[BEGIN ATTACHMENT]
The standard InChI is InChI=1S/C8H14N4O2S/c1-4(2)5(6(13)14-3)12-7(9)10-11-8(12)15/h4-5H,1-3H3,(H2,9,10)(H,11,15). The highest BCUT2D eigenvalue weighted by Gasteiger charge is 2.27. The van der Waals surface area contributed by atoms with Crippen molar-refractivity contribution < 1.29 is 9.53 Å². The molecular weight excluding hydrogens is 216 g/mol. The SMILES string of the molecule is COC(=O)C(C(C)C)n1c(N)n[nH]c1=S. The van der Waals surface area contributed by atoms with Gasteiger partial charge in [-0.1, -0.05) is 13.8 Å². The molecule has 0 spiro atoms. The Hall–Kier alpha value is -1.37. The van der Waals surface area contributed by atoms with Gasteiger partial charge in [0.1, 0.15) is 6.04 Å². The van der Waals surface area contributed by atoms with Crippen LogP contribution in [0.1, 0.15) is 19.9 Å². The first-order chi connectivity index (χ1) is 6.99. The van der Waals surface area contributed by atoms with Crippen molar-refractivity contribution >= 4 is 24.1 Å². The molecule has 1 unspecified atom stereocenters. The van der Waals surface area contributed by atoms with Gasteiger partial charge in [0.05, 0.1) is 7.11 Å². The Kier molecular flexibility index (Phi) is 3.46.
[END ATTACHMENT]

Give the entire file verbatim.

The standard InChI is InChI=1S/C8H14N4O2S/c1-4(2)5(6(13)14-3)12-7(9)10-11-8(12)15/h4-5H,1-3H3,(H2,9,10)(H,11,15). The highest BCUT2D eigenvalue weighted by Gasteiger charge is 2.27. The van der Waals surface area contributed by atoms with Crippen molar-refractivity contribution < 1.29 is 9.53 Å². The molecular weight excluding hydrogens is 216 g/mol. The SMILES string of the molecule is COC(=O)C(C(C)C)n1c(N)n[nH]c1=S. The van der Waals surface area contributed by atoms with Gasteiger partial charge in [-0.1, -0.05) is 13.8 Å². The molecule has 0 spiro atoms. The Hall–Kier alpha value is -1.37. The van der Waals surface area contributed by atoms with Gasteiger partial charge in [0.1, 0.15) is 6.04 Å². The van der Waals surface area contributed by atoms with Crippen LogP contribution in [0.1, 0.15) is 19.9 Å². The first-order chi connectivity index (χ1) is 6.99. The van der Waals surface area contributed by atoms with Crippen molar-refractivity contribution >= 4 is 24.1 Å². The molecule has 1 unspecified atom stereocenters. The van der Waals surface area contributed by atoms with Gasteiger partial charge in [0.05, 0.1) is 7.11 Å². The Kier molecular flexibility index (Phi) is 3.46.